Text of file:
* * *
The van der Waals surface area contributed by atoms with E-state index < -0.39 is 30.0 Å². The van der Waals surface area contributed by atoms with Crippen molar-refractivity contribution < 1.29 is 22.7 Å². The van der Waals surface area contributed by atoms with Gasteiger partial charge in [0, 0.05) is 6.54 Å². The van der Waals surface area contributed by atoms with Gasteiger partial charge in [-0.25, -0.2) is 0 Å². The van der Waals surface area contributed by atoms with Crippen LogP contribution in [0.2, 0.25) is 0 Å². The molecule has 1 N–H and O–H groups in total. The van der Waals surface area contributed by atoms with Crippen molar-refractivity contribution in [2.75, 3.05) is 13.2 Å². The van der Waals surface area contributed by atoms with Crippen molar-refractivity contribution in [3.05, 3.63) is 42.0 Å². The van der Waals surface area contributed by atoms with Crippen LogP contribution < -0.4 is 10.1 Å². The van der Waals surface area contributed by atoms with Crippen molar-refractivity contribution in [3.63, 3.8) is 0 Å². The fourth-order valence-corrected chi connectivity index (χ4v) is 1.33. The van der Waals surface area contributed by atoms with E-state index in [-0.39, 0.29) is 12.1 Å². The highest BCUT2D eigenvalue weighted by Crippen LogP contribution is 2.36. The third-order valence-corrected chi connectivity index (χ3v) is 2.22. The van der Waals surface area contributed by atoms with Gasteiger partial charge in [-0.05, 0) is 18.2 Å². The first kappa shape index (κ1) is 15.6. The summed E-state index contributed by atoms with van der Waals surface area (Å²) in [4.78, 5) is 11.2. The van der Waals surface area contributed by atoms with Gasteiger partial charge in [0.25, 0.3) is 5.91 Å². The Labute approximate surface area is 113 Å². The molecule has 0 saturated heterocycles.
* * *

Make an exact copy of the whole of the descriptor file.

The van der Waals surface area contributed by atoms with E-state index < -0.39 is 30.0 Å². The van der Waals surface area contributed by atoms with Crippen molar-refractivity contribution < 1.29 is 22.7 Å². The van der Waals surface area contributed by atoms with Gasteiger partial charge in [0, 0.05) is 6.54 Å². The van der Waals surface area contributed by atoms with Gasteiger partial charge in [-0.25, -0.2) is 0 Å². The van der Waals surface area contributed by atoms with Crippen LogP contribution in [0.2, 0.25) is 0 Å². The molecule has 1 N–H and O–H groups in total. The van der Waals surface area contributed by atoms with Crippen molar-refractivity contribution in [2.75, 3.05) is 13.2 Å². The van der Waals surface area contributed by atoms with Crippen molar-refractivity contribution in [3.05, 3.63) is 42.0 Å². The van der Waals surface area contributed by atoms with Crippen LogP contribution < -0.4 is 10.1 Å². The van der Waals surface area contributed by atoms with Crippen molar-refractivity contribution in [3.63, 3.8) is 0 Å². The fourth-order valence-corrected chi connectivity index (χ4v) is 1.33. The van der Waals surface area contributed by atoms with E-state index in [-0.39, 0.29) is 12.1 Å². The highest BCUT2D eigenvalue weighted by Crippen LogP contribution is 2.36. The third-order valence-corrected chi connectivity index (χ3v) is 2.22. The van der Waals surface area contributed by atoms with Gasteiger partial charge in [-0.05, 0) is 18.2 Å². The first kappa shape index (κ1) is 15.6. The summed E-state index contributed by atoms with van der Waals surface area (Å²) in [4.78, 5) is 11.2. The van der Waals surface area contributed by atoms with Gasteiger partial charge in [0.25, 0.3) is 5.91 Å². The Labute approximate surface area is 113 Å². The molecule has 0 saturated heterocycles.